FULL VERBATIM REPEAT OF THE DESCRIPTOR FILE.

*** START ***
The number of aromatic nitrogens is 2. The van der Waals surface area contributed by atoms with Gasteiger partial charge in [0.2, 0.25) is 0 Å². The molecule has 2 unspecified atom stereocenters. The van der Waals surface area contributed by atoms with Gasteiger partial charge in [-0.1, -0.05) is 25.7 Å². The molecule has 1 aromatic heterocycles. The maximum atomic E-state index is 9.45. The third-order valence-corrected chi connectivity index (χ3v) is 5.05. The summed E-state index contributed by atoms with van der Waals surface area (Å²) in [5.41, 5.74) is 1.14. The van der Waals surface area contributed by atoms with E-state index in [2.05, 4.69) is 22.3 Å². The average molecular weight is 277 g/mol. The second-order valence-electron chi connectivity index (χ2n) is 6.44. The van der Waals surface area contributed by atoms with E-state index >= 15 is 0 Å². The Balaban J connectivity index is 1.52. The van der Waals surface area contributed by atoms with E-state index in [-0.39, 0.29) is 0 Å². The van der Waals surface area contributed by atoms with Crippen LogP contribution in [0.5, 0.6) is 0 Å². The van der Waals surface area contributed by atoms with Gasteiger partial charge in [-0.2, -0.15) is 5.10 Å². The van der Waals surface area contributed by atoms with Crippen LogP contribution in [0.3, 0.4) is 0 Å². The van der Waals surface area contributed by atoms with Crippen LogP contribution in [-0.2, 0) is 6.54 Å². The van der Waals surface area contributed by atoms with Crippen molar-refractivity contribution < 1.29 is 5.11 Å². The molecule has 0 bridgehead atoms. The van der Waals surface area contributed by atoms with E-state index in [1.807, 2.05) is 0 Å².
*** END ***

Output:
The number of aromatic nitrogens is 2. The van der Waals surface area contributed by atoms with Gasteiger partial charge in [0.2, 0.25) is 0 Å². The molecule has 2 unspecified atom stereocenters. The van der Waals surface area contributed by atoms with Gasteiger partial charge in [-0.1, -0.05) is 25.7 Å². The molecule has 1 aromatic heterocycles. The maximum atomic E-state index is 9.45. The third-order valence-corrected chi connectivity index (χ3v) is 5.05. The summed E-state index contributed by atoms with van der Waals surface area (Å²) in [5.41, 5.74) is 1.14. The van der Waals surface area contributed by atoms with E-state index in [2.05, 4.69) is 22.3 Å². The average molecular weight is 277 g/mol. The second-order valence-electron chi connectivity index (χ2n) is 6.44. The van der Waals surface area contributed by atoms with E-state index >= 15 is 0 Å². The Balaban J connectivity index is 1.52. The van der Waals surface area contributed by atoms with E-state index in [-0.39, 0.29) is 0 Å². The van der Waals surface area contributed by atoms with Crippen LogP contribution in [0.5, 0.6) is 0 Å². The van der Waals surface area contributed by atoms with Gasteiger partial charge in [-0.2, -0.15) is 5.10 Å². The van der Waals surface area contributed by atoms with Crippen LogP contribution in [0.3, 0.4) is 0 Å². The van der Waals surface area contributed by atoms with Crippen LogP contribution in [-0.2, 0) is 6.54 Å². The van der Waals surface area contributed by atoms with Crippen molar-refractivity contribution < 1.29 is 5.11 Å². The molecule has 0 bridgehead atoms. The van der Waals surface area contributed by atoms with E-state index in [1.807, 2.05) is 0 Å².